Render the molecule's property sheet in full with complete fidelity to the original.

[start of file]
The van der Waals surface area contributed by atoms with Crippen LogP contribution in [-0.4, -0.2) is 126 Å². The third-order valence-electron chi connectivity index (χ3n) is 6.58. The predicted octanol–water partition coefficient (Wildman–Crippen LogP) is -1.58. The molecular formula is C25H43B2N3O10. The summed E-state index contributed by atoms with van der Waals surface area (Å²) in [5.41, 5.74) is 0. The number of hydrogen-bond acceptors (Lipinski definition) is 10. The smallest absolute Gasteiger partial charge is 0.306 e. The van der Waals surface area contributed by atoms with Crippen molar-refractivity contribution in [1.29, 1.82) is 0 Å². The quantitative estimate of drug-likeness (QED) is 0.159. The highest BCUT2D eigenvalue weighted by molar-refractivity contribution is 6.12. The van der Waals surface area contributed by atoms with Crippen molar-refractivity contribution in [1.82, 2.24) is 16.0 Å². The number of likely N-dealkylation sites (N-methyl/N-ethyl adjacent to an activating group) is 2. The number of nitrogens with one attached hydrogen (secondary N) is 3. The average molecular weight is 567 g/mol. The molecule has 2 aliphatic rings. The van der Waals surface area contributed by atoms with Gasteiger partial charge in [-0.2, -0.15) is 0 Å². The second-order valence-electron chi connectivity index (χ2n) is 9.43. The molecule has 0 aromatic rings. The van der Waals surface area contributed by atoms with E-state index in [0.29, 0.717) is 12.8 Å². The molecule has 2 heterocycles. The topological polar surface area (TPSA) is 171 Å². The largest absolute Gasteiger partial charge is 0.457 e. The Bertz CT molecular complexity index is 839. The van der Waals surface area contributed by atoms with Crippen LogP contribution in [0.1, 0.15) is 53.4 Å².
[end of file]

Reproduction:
The van der Waals surface area contributed by atoms with Crippen LogP contribution in [-0.4, -0.2) is 126 Å². The third-order valence-electron chi connectivity index (χ3n) is 6.58. The predicted octanol–water partition coefficient (Wildman–Crippen LogP) is -1.58. The molecular formula is C25H43B2N3O10. The summed E-state index contributed by atoms with van der Waals surface area (Å²) in [5.41, 5.74) is 0. The number of hydrogen-bond acceptors (Lipinski definition) is 10. The smallest absolute Gasteiger partial charge is 0.306 e. The van der Waals surface area contributed by atoms with Crippen molar-refractivity contribution in [1.29, 1.82) is 0 Å². The quantitative estimate of drug-likeness (QED) is 0.159. The highest BCUT2D eigenvalue weighted by molar-refractivity contribution is 6.12. The van der Waals surface area contributed by atoms with Crippen molar-refractivity contribution in [1.82, 2.24) is 16.0 Å². The number of likely N-dealkylation sites (N-methyl/N-ethyl adjacent to an activating group) is 2. The number of nitrogens with one attached hydrogen (secondary N) is 3. The average molecular weight is 567 g/mol. The molecule has 2 aliphatic rings. The van der Waals surface area contributed by atoms with Gasteiger partial charge in [-0.2, -0.15) is 0 Å². The second-order valence-electron chi connectivity index (χ2n) is 9.43. The molecule has 0 aromatic rings. The van der Waals surface area contributed by atoms with E-state index in [0.29, 0.717) is 12.8 Å². The molecule has 2 heterocycles. The topological polar surface area (TPSA) is 171 Å². The largest absolute Gasteiger partial charge is 0.457 e. The Bertz CT molecular complexity index is 839. The van der Waals surface area contributed by atoms with Crippen LogP contribution in [0.1, 0.15) is 53.4 Å².